Despite ‘World’s Maximum’ 120 Military Bases, Japan Unhappy With US Presence Amid Growing Chinese Threats

When Japanese Prime Minister Fumio Kishida meets U.S. President Joe Biden on April 10 at the White House, one of the important topics both will deliberate on is the need to restructure the American military command in Japan in the face of growing threats emanating from China.

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If realized, the restructuring could be the biggest potential change to Washington’s East Asia command structure in decades, it is said.

An exclusive Financial Times report, which Tokyo and Washington have not denied, says that “the US and Japan are planning the biggest upgrade to their security alliance since they signed a mutual defense treaty in 1960 in a move to counter China.”

When asked about it, Japan’s Chief Cabinet Secretary Yoshimasa Hayashi replied in a regular news conference on March 25 that discussions on the matter were happening but stressed that nothing had been decided.

He said, “Discussions are underway between Japan and the U.S. regarding the strengthening of cooperation guidelines for command and control to enhance interoperability and response readiness.”

It may be noted that Japan is now committed to undertake significant defense reforms outlined under its latest National Security Strategy and National Defense Strategy in December 2022.

While securing a so-called counter-strike capability and setting a defense budget goal equal to 2% of gross domestic product by 2027,  Japan has also pledged in its defense strategy to “further deepen the discussion with the United States on their roles, missions, and capabilities and further reinforce joint deterrence capabilities of both countries in an integrated manner.”

Incidentally, if Yoshimasa Hayashi is to be believed, Japan is working to create its own unified command capable of central, operational control over the three Self-Defense Forces (SDF)—air, maritime, and ground—by March 2025.

But what Japan is finding uncomfortable is the fact that despite the converging stands of Tokyo and Washington on the Chinese threats, coordination between them is far from adequate. Because U.S. Forces in Japan have little command and control authority, Tokyo has been forced to deal more with the Indo-Pacific Command, some 6,200 kilometers away in Hawaii.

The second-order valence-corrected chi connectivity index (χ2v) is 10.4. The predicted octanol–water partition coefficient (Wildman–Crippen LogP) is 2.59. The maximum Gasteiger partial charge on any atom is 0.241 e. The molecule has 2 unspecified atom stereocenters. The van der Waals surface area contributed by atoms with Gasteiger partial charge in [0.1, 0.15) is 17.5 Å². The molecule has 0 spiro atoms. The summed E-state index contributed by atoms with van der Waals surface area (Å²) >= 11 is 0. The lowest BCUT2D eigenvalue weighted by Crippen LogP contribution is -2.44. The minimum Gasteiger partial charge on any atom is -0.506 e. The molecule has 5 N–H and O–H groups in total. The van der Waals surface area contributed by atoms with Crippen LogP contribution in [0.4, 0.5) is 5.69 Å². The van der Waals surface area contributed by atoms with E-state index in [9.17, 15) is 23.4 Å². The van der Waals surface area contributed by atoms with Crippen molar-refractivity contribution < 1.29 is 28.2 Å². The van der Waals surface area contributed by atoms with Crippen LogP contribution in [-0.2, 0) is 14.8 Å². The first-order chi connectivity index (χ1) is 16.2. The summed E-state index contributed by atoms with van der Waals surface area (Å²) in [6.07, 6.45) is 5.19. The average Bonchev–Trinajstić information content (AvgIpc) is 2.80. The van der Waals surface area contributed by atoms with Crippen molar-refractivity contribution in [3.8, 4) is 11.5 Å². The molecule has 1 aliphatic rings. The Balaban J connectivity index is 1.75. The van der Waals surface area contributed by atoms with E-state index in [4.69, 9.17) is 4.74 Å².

Ryoichi Oriki, a former chief of  Japan’s SDF joint staff,  is reported to have said that he had found it inconvenient having to coordinate with the US Indo-Pacific Command in Hawaii rather than the USFJ (US Forces Japan) commander, his daily counterpart.

Therefore, Tokyo apparently believes there is an urgent need to put a more senior US officer in Japan as it takes on a bigger regional defense role.

“It sends a strong strategic signal to China and North Korea, and it’s meaningful from the point of view of deterrence to say that the US will strengthen the command structure in Japan,” Oriki told the Financial Times.

Against this background, Tokyo would like Washington to consider appointing a four-star commander to oversee its forces in Japan as a counterpart to the head of its own SDF headquarters so that both will be able to coordinate and oversee all of the country’s military operations if the sources cited by the Financial Times are any indication.

File: US President Joe Biden and Japanese Prime Minister Fumio Kishida

Restructuring the U.S. military command in Japan could result in a combined U.S.-Japanese headquarters, according to many security experts.

“That would put U.S. and Japanese officers together coordinating training, drills, patrols and plans related to Japan’s defense”,  Grant Newsham, a retired Marine colonel and senior researcher with the Japan Forum for Strategic Studies in Tokyo, pointed out.

“One wonders if the two sides will come up with an interim – and more immediate response – say, combining naval forces to a greater degree,” he said.

It may be noted that U.S. troops are also stationed in neighboring South Korea under a similar mutual defense treaty. However, there, U.S. and South Korean troops operate under a unified command under a four-star U.S. general with a South Korean Deputy.

But in Japan, the U.S. has a three-star commander, who does not have any authority over Japanese troops. Therefore, it is argued that if a four-star commander — the highest peacetime rank in any of the U.S. service branches — is appointed in Japan, he would match the rank of the Japanese counterpart. Initially, they will coordinate their activities, and if everything goes well, then they might lay the groundwork for a future unified Japanese-U.S. command, experts say.